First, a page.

The Norman Impact

Ruthless militarists who extinguished a more thoughtful and sophisticated culture? Or synthesisers of genius who gave England a new lease of life in focusing its attention on Continental Europe? R. Allen Brown weighs profit and loss from the events of 1066.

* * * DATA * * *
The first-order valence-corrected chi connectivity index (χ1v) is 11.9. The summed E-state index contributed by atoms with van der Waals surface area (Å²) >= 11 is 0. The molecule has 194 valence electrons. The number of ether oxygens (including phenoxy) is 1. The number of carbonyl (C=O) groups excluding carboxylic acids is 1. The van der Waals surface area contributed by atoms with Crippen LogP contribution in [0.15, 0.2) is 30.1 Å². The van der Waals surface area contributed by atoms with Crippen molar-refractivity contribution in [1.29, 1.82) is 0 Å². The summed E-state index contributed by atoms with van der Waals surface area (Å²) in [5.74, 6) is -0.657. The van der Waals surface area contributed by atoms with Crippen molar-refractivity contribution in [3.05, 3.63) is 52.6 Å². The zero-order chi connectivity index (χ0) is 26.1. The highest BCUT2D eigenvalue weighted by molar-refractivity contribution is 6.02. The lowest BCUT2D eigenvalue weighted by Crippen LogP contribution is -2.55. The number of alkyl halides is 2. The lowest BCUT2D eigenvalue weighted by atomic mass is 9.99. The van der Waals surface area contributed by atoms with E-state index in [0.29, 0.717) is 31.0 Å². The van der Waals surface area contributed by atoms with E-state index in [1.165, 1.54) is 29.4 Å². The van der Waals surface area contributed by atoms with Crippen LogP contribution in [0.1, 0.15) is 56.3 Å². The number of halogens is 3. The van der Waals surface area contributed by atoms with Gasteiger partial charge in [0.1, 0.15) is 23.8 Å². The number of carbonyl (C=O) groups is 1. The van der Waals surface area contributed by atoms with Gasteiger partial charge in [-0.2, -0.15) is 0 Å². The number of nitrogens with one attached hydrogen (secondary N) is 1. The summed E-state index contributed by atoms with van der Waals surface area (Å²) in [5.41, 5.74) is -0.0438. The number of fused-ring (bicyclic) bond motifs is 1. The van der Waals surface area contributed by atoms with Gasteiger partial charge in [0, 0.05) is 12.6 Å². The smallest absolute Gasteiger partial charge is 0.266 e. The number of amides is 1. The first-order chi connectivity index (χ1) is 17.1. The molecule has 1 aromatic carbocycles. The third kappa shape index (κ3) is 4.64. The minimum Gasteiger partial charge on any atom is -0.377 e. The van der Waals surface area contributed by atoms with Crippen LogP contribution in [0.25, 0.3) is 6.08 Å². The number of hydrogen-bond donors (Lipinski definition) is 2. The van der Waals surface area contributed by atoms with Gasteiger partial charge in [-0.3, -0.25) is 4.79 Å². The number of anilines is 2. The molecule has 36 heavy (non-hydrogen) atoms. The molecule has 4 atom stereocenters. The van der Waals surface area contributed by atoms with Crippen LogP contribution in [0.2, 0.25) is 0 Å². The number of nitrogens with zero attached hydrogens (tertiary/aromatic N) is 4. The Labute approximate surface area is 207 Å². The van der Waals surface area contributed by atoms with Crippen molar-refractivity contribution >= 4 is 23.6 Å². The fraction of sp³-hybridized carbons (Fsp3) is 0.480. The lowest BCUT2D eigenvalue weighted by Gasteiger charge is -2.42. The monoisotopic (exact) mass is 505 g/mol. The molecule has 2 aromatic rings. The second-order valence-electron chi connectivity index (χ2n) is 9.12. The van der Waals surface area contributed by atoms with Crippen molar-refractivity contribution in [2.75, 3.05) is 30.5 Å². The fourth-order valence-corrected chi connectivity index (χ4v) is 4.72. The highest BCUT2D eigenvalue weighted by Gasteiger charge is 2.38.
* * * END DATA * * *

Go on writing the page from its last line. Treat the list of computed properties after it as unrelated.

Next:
Of all subjects in English history the Norman Conquest must surely be the most controversial, which is a pity. At bottom one may feel the problem to be less academic and more a matter of lingering national prejudice, combined with insularity, not so very different from that which inspired Edward Augustus Freeman to write his great Victorian Norman Conquest over a century ago, the six volumes of which (1867- 79) still have much influence upon those who have not read them. Though, often enough, woolly minds with bogus scholarship pretend it is not so, we do have sufficient evidence to know most of what happened, why it happened, and with what result. The answers are usually in favour of the Normans, but these are unacceptable to the Anglo-Saxons who arc numerous amongst us, and not only on the Clapham omnibus. Identifying with the real Anglo-Saxons (or were they Anglo-Scandinavians?) as 'Us', and therefore 'Right', they resent the Normans as 'Them', and therefore 'Wrong'. One may begin with a passionate plea that an appreciation of, even admiration for, Old English achievement, should not lead to a denigration of the Norman.

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